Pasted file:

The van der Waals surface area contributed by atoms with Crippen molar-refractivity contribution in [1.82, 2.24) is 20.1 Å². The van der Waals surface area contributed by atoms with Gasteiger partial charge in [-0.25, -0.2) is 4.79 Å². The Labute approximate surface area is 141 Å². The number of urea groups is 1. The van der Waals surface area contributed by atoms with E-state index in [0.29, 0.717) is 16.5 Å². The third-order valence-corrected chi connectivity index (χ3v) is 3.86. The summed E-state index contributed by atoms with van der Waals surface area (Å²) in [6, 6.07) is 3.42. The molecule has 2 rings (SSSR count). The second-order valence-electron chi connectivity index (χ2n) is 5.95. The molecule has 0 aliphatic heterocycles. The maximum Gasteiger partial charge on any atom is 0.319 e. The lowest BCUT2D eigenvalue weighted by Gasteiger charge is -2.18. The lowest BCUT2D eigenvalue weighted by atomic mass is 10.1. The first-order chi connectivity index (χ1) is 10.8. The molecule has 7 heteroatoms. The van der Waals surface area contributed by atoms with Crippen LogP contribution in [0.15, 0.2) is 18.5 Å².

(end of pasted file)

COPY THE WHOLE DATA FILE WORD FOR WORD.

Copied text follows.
The van der Waals surface area contributed by atoms with Crippen molar-refractivity contribution in [1.82, 2.24) is 20.1 Å². The van der Waals surface area contributed by atoms with Gasteiger partial charge in [-0.25, -0.2) is 4.79 Å². The Labute approximate surface area is 141 Å². The number of urea groups is 1. The van der Waals surface area contributed by atoms with E-state index in [0.29, 0.717) is 16.5 Å². The third-order valence-corrected chi connectivity index (χ3v) is 3.86. The summed E-state index contributed by atoms with van der Waals surface area (Å²) in [6, 6.07) is 3.42. The molecule has 2 rings (SSSR count). The second-order valence-electron chi connectivity index (χ2n) is 5.95. The molecule has 0 aliphatic heterocycles. The maximum Gasteiger partial charge on any atom is 0.319 e. The lowest BCUT2D eigenvalue weighted by Gasteiger charge is -2.18. The lowest BCUT2D eigenvalue weighted by atomic mass is 10.1. The first-order chi connectivity index (χ1) is 10.8. The molecule has 7 heteroatoms. The van der Waals surface area contributed by atoms with Crippen LogP contribution in [0.15, 0.2) is 18.5 Å².